Day to day market movements often seem to suggest that emerging markets are highly correlated with developed markets, and in 2008 or 2011 emerging equity markets were not generally a useful place to hide.
By Hamlin Lovell
One perception is that globalisation, trade and economic convergence make the world more interconnected, and reduce the diversification benefits of crossing borders. Some observers have even argued that the emerging markets no longer deserve their name. But EM investment returns over multi-month, or multi-year, periods, can diverge from DM.
Between 2013 and 2014, developed equity markets were in a bull market, while emerging equity markets lost a small amount of value, as measured by MSCI indices. Mainland China stocks then had a 30% crash in 2015, helping to drag the EM index down by more than 15% in that year, while developed indices were close to flat.
Emerging markets found a trough in early 2016 – and anyone lucky or smart enough to have bought the lows might have doubled their money, two years later by early 2018. Over this recovery period, EM equities have generated roughly triple the returns of DM equities.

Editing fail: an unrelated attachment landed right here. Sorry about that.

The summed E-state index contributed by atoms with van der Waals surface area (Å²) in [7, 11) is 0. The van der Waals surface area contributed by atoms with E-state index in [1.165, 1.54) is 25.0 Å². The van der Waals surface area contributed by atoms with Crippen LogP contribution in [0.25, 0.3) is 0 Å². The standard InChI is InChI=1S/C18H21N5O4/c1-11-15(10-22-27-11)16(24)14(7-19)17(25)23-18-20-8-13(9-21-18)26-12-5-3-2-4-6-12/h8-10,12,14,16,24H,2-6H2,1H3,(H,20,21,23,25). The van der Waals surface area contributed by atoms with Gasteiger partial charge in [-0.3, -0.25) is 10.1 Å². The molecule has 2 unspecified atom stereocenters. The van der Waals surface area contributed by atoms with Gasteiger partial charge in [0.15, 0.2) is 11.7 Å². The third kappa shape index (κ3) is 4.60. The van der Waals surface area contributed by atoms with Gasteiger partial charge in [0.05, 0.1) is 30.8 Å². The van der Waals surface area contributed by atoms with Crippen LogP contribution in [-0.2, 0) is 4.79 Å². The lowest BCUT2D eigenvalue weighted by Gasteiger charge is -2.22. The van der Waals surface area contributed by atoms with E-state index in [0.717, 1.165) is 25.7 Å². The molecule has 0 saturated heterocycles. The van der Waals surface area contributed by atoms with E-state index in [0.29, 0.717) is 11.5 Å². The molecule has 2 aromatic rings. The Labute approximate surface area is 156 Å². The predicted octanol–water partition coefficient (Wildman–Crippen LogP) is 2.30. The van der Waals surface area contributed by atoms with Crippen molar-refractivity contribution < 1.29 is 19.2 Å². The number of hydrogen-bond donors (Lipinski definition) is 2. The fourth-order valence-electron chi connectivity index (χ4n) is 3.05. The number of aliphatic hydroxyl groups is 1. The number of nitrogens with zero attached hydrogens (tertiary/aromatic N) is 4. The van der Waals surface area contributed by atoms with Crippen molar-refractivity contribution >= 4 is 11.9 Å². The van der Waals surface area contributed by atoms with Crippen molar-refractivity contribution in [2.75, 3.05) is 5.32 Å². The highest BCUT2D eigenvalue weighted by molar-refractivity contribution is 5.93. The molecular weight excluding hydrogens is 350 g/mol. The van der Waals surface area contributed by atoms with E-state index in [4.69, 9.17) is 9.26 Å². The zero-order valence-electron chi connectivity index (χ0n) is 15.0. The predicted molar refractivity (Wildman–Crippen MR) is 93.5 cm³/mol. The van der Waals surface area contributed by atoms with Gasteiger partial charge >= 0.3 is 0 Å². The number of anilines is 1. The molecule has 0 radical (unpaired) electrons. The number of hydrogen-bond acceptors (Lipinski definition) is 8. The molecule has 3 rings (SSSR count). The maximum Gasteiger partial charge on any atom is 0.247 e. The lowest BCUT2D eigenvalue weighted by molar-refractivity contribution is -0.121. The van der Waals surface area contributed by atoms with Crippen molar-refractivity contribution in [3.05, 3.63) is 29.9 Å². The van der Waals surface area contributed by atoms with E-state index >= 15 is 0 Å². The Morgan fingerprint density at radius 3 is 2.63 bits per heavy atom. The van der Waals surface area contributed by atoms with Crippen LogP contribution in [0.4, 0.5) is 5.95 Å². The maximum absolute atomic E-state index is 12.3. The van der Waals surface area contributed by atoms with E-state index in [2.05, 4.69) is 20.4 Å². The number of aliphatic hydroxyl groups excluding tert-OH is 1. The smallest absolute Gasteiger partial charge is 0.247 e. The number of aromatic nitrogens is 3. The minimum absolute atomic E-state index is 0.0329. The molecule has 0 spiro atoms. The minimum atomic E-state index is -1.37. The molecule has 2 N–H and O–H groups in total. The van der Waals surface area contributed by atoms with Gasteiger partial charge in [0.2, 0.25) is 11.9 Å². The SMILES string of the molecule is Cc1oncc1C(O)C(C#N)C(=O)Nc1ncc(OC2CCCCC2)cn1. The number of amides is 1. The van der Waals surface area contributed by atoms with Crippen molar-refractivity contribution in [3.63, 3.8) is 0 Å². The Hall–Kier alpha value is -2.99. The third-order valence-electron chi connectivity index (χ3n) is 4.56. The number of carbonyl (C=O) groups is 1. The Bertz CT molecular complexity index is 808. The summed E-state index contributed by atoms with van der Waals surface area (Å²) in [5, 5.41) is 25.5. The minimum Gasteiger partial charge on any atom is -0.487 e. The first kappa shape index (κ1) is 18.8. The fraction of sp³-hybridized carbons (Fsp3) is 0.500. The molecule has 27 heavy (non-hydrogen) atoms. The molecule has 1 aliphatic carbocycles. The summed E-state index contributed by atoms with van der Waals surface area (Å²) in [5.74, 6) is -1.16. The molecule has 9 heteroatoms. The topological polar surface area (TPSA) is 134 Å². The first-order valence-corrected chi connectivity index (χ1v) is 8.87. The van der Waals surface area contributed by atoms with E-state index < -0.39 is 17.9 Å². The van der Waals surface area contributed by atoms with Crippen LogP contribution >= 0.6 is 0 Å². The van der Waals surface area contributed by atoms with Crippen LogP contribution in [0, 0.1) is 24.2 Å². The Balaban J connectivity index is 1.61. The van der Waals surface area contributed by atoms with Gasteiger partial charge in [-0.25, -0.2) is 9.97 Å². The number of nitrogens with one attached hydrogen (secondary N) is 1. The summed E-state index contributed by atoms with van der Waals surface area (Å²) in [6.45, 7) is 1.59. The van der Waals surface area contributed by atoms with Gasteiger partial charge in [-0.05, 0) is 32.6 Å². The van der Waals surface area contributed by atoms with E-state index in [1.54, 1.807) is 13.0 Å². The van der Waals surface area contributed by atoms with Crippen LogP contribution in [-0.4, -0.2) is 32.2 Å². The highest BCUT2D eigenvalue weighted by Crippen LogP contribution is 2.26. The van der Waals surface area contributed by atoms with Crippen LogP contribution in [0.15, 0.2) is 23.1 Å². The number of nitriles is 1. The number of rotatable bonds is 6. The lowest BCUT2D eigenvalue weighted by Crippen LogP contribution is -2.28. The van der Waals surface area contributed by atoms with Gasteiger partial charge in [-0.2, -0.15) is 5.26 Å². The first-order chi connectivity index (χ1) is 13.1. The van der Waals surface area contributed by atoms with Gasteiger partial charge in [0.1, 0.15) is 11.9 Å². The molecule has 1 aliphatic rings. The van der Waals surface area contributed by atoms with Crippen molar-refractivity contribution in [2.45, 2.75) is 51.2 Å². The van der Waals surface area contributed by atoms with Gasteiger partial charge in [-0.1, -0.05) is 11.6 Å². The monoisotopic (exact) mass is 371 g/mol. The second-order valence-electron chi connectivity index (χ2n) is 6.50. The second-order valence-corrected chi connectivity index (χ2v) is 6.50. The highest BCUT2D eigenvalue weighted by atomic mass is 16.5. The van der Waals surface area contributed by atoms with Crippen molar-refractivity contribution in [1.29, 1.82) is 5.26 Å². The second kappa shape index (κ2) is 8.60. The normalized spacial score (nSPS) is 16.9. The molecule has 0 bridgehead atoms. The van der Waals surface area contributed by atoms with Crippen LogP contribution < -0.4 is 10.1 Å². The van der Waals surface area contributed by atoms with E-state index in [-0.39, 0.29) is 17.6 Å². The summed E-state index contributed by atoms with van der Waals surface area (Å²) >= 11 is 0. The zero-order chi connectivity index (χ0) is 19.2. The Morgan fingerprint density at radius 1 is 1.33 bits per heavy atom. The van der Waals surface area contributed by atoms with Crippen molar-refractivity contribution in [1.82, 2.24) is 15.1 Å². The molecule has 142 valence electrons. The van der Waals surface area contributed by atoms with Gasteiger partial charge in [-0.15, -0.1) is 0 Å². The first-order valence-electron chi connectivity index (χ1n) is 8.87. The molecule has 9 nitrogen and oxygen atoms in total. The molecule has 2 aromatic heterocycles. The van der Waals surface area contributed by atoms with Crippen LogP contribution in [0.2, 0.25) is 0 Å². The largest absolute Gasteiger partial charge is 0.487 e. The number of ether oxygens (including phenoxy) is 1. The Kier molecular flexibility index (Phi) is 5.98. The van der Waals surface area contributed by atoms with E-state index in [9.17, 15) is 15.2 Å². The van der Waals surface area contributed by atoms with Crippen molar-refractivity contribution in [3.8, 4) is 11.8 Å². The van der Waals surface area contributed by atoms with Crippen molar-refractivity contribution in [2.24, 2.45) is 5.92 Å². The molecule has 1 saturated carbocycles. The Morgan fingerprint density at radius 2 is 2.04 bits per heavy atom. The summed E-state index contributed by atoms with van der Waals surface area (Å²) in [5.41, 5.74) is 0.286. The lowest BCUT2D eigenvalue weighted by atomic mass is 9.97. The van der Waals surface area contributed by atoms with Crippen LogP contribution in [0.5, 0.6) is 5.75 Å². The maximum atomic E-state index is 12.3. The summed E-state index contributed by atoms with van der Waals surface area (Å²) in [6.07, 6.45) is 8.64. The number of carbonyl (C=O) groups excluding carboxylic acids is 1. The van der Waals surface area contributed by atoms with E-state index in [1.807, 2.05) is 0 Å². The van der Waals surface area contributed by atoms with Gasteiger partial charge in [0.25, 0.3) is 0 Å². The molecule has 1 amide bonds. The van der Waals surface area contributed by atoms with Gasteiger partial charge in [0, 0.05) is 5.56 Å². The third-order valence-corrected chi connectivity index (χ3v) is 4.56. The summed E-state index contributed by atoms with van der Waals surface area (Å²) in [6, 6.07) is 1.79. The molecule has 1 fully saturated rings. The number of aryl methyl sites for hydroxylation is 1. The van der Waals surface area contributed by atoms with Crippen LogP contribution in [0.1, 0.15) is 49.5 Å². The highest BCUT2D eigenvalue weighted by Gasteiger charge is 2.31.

EM have been growing their economies faster than DM for many years, but many observers focus on the EM/DM growth differential. This narrowed between 2009 and 2014, then stabilised, and has been expanding since 2016. Both DM and EM growth have been accelerating in 2017, but EM has been increasing its lead. This has contributed to EM equity outperformance.
Commodities are part of the story. The oil price also reached a six-year nadir in early 2016, and wider baskets of 20 or more commodities touched the lowest points since 1999. This is particularly relevant to commodity-producing countries such as Russia, Brazil and South Africa; though some other emerging markets are net importers of commodities, in aggregate EM are net exporters.
However, large and usually state controlled oil producers are no longer the largest parts of the EM equity indices. They have been replaced by the BAT complex (Baidu, Alibaba, Tencent); by firms such as Naspers where the valuation is largely derived from the Tencent stake, and by longer established tech firms like Samsung.
Though the surge in technology stocks is seen in both EM and DM, economic cycles are also different in emerging markets. Brazil has just clawed its way out of its worst ever recession, which saw the economy shrink by some 7% over 2015 and 2016. At that time, developed economies were growing steadily.
Little wonder, then, that Brazil has been through five interest rate cycles over the past nine years, when most developed economies held rates steadily around zero. In fact, all four of the BRICs have interest r